Among the things that we lost in the COVID-19 shut-down was the opportunity to give appropriate attention to the 20th anniversary of Bryan King’s ministry to this congregation from the organ bench. We were already working on plans for a celebration sometime this Fall, when Bryan approached the church staff and personnel committee to inform us that he was also working on plans of his own: to enter into a well-earned retirement some time before the end of the year.
Finding a qualified organist in this day and time can be a challenging and slow process. Bryan King’s approach to everything is always full of thought and care for others. So it was no surprise to anyone that he decided to wait until the search committee had completed that task to schedule his final Sunday. This past Sunday – June 27 – was that day. At the end of the service, I said that I would have opportunity to say more in this article. But everything I could possibly say would still fall far short of expressing the depth of gratitude that this body owes to one who has served so faithfully and so well. So instead, I offer another story … this one from Bryan’s work at Auburn University.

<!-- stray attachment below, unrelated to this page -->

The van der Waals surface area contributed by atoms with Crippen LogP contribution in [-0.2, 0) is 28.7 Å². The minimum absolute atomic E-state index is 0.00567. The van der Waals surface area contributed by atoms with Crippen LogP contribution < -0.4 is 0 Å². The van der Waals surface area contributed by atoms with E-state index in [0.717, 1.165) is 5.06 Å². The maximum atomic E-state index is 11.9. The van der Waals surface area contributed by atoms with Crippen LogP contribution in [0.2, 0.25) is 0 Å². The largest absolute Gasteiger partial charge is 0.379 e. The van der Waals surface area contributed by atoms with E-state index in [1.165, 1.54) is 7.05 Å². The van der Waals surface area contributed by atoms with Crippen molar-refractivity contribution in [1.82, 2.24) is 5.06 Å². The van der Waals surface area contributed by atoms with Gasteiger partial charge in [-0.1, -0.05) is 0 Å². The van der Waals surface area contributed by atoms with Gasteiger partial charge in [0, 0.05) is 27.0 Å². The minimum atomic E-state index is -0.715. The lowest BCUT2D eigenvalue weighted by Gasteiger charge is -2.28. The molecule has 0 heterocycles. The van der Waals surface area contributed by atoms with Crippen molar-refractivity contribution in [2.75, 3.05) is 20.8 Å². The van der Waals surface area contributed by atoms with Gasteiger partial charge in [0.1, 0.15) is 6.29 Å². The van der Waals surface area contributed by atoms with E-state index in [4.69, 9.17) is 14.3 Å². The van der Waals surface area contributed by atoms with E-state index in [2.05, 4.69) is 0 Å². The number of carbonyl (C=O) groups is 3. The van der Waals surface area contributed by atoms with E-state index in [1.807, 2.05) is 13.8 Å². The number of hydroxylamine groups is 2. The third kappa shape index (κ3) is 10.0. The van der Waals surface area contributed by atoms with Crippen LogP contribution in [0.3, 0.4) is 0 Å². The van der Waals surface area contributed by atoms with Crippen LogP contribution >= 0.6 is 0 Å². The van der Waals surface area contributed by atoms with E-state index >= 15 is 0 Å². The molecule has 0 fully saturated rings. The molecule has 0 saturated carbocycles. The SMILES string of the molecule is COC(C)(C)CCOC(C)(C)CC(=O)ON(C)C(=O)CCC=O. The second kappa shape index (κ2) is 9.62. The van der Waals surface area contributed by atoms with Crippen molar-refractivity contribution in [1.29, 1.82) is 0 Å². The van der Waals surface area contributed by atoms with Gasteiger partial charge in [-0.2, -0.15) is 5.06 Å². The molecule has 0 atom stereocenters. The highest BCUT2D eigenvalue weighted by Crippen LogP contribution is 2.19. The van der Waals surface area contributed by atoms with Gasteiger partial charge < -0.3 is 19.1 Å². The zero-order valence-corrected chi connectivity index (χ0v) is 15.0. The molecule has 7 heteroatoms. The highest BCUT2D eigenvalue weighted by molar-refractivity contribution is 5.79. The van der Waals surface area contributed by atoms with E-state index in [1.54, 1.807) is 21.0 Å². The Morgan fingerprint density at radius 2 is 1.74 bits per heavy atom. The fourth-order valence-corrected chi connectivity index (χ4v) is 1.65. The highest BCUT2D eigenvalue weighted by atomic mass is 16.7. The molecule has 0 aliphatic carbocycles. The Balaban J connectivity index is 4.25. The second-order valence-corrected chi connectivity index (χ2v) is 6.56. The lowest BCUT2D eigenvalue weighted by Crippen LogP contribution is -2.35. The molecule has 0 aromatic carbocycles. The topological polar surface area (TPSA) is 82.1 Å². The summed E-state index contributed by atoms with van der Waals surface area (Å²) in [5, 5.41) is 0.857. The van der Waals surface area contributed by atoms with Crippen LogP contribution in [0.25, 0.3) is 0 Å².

Shortly after I moved to Auburn in 2016, I visited the AU FarmHouse fraternity house with one of my 1981 pledge class brothers as alumni guests. As we introduced ourselves to the brother who greeted us on the front porch, I mentioned Auburn First Baptist Church. His eyes lit up as he exclaimed, “That’s where Dr. King plays organ! Do you know him?” When I answered yes, he explained that as a freshman Pre-Med major he was required to take Music Appreciation; and, like most of his classmates, he saw it as just a hoop to jump through … something to be endured, but no more. “I’m about to graduate and go on to medical school,” he said. “But of all the courses I’ve taken at Auburn, Dr. King’s Music Appreciation class was my absolute favorite—and he was hands-down my favorite professor! When you see him, would you please tell him that I said, ‘Thank you’? … Oh, and be sure to tell him that I still listen to Bach almost every day.”
I am sure that my young FarmHouse brother is but one of many students who had similar experiences in your class. Bryan, you have impacted this congregation and countless Auburn students beyond my ability to put into words. If anyone has earned the privilege of retirement, you certainly have. Well done, my friend!
We look forward to our celebration later this Fall.